Located in the Vila Olympia quarter in São Paulo, Manish is a Lebanese restaurant designed by Odvo architects. The designers sought inspiration from Arab architecture, and worked to translate traditional elements of that style into a Brazilian context, marrying them to contemporary elements. Thus a Mashrabiya panel, a modern take on the arabesque and a version of an Arabic courtyard, or sahn, all form key elements of the architecture. The result is a bright and airy space that makes full use of the best elements of traditional Arabic design combined with striking modern features like floor-to-ceiling glass.
Facing street-side is the Mashrabiya panel. Traditionally, a Mashrabiya is a type of projecting oriel window enclosed with carved wood latticework usually found on the second storey of a building or higher, and often lined with stained glass. In this version, the Mashrabiya is a long panel that encloses the entrance hallway to the restaurant, and protects it from the busy street outside. The lattices are open, but on the other side of the entrance hall is a long glass wall. From the inside, the Mashrabiya seems to be glassed in. Its geometric design was inspired by the modern composition created by architects Howard Ashley, Hisham Al Bakri and Baharuddin Kassim for the Malaysian National Mosque in Kuala Lumpur, built in 1965.
The Mashrabiya protects the entrance hall from the busy Rua Horacio Lafer outside, but on the other side of the building, a glass wall opens the space up to the narrow side street alongside with views of its trees and shrubbery integrating the space into its wider environment. Contemporary furniture and dining ware signal that this is not a 'traditional' traditional Lebanese restaurant.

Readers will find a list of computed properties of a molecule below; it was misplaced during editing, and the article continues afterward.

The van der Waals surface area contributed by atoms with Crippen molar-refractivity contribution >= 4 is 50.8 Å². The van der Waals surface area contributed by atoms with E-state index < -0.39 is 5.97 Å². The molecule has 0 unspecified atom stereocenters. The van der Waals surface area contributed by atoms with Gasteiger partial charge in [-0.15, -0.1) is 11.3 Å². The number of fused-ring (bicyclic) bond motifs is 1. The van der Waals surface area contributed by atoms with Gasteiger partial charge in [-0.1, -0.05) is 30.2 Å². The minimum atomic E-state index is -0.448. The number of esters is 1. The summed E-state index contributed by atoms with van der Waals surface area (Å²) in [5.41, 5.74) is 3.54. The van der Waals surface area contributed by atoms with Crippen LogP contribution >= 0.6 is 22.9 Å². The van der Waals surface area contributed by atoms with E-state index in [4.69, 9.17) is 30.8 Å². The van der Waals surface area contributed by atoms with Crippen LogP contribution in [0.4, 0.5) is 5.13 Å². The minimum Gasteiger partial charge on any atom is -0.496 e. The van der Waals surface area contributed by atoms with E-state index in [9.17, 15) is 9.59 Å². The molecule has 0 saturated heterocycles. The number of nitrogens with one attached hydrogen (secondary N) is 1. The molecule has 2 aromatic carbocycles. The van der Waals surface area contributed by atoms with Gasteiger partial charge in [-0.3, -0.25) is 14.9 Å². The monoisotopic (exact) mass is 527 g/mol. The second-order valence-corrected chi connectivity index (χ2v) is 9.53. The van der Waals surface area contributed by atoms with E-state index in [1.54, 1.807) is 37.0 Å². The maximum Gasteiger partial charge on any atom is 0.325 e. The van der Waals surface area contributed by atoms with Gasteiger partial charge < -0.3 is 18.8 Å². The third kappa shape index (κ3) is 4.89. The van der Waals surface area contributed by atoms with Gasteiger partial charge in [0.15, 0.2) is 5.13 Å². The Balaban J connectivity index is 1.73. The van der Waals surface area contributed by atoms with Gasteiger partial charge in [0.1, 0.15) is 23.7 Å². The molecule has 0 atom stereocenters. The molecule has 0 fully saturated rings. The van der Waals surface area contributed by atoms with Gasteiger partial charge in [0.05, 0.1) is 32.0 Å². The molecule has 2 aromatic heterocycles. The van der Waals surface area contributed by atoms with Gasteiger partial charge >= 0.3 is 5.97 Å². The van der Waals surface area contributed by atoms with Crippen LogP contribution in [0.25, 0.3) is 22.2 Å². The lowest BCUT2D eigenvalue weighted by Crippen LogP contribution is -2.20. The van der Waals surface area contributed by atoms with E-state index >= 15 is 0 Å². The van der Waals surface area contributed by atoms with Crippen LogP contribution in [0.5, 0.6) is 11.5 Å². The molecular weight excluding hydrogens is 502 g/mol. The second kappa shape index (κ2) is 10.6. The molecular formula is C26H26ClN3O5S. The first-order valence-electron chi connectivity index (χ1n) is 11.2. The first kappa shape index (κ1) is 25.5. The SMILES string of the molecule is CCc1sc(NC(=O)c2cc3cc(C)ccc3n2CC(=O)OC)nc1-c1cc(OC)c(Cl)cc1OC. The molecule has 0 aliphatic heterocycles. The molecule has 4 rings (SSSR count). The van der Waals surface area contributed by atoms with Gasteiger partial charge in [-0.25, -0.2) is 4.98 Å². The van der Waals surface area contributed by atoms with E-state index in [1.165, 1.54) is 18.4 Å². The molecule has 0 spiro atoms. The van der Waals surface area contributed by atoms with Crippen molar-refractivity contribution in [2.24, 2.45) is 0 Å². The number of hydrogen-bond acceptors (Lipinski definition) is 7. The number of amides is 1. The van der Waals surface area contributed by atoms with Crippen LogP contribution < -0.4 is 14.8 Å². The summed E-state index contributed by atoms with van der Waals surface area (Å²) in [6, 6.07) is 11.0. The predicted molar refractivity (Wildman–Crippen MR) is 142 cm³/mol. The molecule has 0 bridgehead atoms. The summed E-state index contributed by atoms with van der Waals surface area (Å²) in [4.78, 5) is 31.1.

An inner 'courtyard', or sahn, is created by a skylight in the centre of the restaurant. Usually, a sahn is an inner courtyard that's open to the sky and which functions as a private garden or summer dining room. In this version, a sense of a courtyard is created by the skylight, a sense added to by the tall indoor trees that border it. A lounging area is marked off on the opposite side of the trees, and consists of benches and low tables that are perfect for relaxed after-dinner drinks and conversation.
The Mashrabiya panel allows light from the street outside to pour into the restaurant, but hides the hustle and bustle of the outdoors from the diners. More light pours down from the skylight, and is reflected off the traditional ceramic mosaic tiles on the floor. The architects have succeeded in creating an indoor space that feels like it's outdoor, simultaneously protected from the noise and bustle of outside while embracing its surrounds. The room has all the tranquility and light of a traditional Arabic courtyard.
A huge mural on one wall is a reference to Arab tapestry, and the repeating patterns of the arabesque. It is also a deconstruction of the Mashrabiya, broken up and reassembled into glimpses of patchwork. The mural sits opposite the glass wall that runs along the side street; its huge size means that it's visible from that street—the idea was to create a piece of public art—part of the city, not just the restaurant.
On the other side of the trees lie more tables; the division of space like this into smaller 'rooms' within the restaurant creates a warm and intimate atmosphere of conviviality and sociablity. Dark wood and warm lighting add to the intimacy, while the glass wall mirrors the action inside after dark.